Trusses - Selection of elements and connections.

1 Elements
For light roof trusses in buildings the individual members are normally chosen from rolled sections for economy; these are illustrated in Fig. 19.5(a). Structural hollow sections are becoming more popular due to their efficiency in compression and their neat and pleasing appearance in the case of exposed trusses. Structural hollow sections, however, have higher fabrication costs and are only suited to welded construction. For larger-span heavily-loaded roof trusses and small-span bridge trusses it often becomes necessary to use heavier sections such as rolled universal beams and columns and multiples of the smaller rolled sections such as back-to-back angles and channels, Fig. 19.5(b).

Typical element cross sections. (a) Light building trusses; (b) heavy building trusses and light, small-span bridges; (c) road and railway bridges
Fig. 19.5 Typical element cross sections. (a) Light building trusses; (b) heavy building trusses
and light, small-span bridges; (c) road and railway bridges

For large-span bridge trusses, compound or fabricated sections are normally necessary, particularly for the chords and the compression web members. Figure 19.5(c) illustrates some typical arrangements often used, although the choice available to the designer is very wide. For heavily-loaded bridge trusses, fabricated box sections offer economy in material due to their high efficiency in compression.The open sections shown assist the connections to the web members of the truss but require lacing or battening and are prone to distortion during fabrication.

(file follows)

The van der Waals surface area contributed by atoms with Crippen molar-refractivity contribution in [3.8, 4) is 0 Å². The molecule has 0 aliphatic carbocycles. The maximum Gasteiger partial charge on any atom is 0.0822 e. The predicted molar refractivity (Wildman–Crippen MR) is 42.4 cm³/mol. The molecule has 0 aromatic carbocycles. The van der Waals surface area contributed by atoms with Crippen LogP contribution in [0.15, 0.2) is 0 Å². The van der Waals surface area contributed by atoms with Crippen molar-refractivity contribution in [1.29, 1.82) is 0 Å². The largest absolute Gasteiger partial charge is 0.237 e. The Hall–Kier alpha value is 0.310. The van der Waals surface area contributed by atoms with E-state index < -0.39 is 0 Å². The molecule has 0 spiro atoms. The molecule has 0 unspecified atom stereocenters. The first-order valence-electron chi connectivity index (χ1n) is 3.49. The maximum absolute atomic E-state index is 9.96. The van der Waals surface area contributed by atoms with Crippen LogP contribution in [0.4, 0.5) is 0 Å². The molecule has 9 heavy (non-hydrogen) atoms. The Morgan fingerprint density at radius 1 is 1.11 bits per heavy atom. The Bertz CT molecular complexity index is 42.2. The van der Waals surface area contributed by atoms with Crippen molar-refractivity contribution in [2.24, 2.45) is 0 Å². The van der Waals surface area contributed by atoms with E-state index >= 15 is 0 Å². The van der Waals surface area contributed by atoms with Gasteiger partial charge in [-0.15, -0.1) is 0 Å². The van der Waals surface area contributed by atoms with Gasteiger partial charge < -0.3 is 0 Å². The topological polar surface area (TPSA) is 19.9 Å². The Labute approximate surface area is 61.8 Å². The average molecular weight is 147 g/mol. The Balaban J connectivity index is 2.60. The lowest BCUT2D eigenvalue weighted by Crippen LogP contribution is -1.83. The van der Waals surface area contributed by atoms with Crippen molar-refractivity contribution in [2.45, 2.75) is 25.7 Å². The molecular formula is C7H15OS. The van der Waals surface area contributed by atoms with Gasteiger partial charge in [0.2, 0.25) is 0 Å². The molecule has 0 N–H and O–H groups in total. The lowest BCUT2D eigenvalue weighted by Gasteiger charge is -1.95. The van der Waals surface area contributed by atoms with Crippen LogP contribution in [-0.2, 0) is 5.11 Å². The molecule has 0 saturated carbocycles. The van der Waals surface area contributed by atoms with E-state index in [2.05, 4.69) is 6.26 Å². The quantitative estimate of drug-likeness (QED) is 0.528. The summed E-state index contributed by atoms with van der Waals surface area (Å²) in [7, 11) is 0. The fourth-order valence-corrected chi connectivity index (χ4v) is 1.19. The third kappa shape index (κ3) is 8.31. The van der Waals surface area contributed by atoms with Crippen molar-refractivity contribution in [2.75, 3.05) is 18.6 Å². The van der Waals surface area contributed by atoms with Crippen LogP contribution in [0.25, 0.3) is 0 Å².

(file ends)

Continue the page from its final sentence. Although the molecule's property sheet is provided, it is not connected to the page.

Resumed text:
Providing suitable access to all members and surfaces for inspection, cleaning and painting should be a primary consideration in deciding on the sections and details to be incorporated in the design. Laced sections are disadvantageous in this respect as access can be severely restricted. In highly corrosive environments welded closed box or circular hollow sections with welded connections are usually used in order to reduce maintenance costs as all exposed surfaces are readily accessible.

2 Connections
There are basically three types of connections used for connecting truss elements to each other, that is, welding, bolting and riveting.Riveting is rarely used in the UK due to the very high labour costs involved, although it is still widely used in developing countries where labour costs are low. Small-span trusses which can be trans- ported whole from the fabrication shop to the site can be entirely welded. In the case of large-span roof trusses which cannot be transported whole, welded sub- components are delivered to site and are either bolted or welded together on site.

Generally in steelwork construction bolted site splices are much preferred to welded splices for economy and speed of erection. In light-building roof trusses entirely bolted connections are less favoured than welded connections due to the increased fabrication costs, and usually bolted connections require cumbersome and obtru- sive gusset plates. However, bolted connections are more widely used in bridge trusses, particularly medium- to large-span road bridges and railway bridges, due to their improved performance under fatigue loading. In addition, bolted connections may sometimes permit site erection of the individual elements without the need for expensive heavy craneage. Gusset plates are often associated with bolted bridge trusses, their size being dependent on the size of the incoming members and the space available for bolting.

Gusset plates also enable the incoming members to be positioned in such a way that their centroidal axes meet at a single point, thus avoiding load eccentricities.

Ideally for all types of trusses the connections should be arranged so that the centres of gravity of all incoming members meeting at the joint coincide. If this is not possible the out-of-balance moments caused by the eccentricities must be taken into account in the design.

Some typical joint details are illustrated in Fig. 19.6.

Typical joints in trusses. (a) Welded RHS building roof truss; (b) bolted bridge truss
Fig. 19.6 Typical joints in trusses. (a) Welded RHS building roof truss; (b) bolted bridge
truss

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